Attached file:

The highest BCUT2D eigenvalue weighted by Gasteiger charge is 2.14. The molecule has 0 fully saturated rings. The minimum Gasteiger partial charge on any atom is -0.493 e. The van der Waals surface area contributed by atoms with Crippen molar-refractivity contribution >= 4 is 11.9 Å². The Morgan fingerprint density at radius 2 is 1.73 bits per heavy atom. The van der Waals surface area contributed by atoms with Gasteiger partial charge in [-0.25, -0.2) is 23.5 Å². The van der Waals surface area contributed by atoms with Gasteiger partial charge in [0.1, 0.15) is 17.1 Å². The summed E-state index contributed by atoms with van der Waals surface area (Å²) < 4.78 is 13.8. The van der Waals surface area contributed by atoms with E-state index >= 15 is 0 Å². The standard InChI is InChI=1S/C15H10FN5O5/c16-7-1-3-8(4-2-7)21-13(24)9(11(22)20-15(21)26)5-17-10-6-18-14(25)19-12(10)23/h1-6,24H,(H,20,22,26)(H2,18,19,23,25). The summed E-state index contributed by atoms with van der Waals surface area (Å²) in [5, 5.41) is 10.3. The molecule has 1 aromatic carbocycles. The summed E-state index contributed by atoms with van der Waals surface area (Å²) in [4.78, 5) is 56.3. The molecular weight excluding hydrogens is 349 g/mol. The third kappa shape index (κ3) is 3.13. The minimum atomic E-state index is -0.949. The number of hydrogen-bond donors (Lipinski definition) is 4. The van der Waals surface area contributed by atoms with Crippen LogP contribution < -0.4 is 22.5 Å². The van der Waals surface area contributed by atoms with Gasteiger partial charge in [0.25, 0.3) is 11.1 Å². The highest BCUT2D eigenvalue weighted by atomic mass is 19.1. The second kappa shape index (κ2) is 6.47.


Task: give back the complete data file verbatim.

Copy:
The highest BCUT2D eigenvalue weighted by Gasteiger charge is 2.14. The molecule has 0 fully saturated rings. The minimum Gasteiger partial charge on any atom is -0.493 e. The van der Waals surface area contributed by atoms with Crippen molar-refractivity contribution >= 4 is 11.9 Å². The Morgan fingerprint density at radius 2 is 1.73 bits per heavy atom. The van der Waals surface area contributed by atoms with Gasteiger partial charge in [-0.25, -0.2) is 23.5 Å². The van der Waals surface area contributed by atoms with Gasteiger partial charge in [0.1, 0.15) is 17.1 Å². The summed E-state index contributed by atoms with van der Waals surface area (Å²) < 4.78 is 13.8. The van der Waals surface area contributed by atoms with E-state index >= 15 is 0 Å². The standard InChI is InChI=1S/C15H10FN5O5/c16-7-1-3-8(4-2-7)21-13(24)9(11(22)20-15(21)26)5-17-10-6-18-14(25)19-12(10)23/h1-6,24H,(H,20,22,26)(H2,18,19,23,25). The summed E-state index contributed by atoms with van der Waals surface area (Å²) in [5, 5.41) is 10.3. The molecule has 1 aromatic carbocycles. The summed E-state index contributed by atoms with van der Waals surface area (Å²) in [4.78, 5) is 56.3. The molecular weight excluding hydrogens is 349 g/mol. The third kappa shape index (κ3) is 3.13. The minimum atomic E-state index is -0.949. The number of hydrogen-bond donors (Lipinski definition) is 4. The van der Waals surface area contributed by atoms with Crippen LogP contribution < -0.4 is 22.5 Å². The van der Waals surface area contributed by atoms with Gasteiger partial charge in [0.25, 0.3) is 11.1 Å². The highest BCUT2D eigenvalue weighted by atomic mass is 19.1. The second kappa shape index (κ2) is 6.47.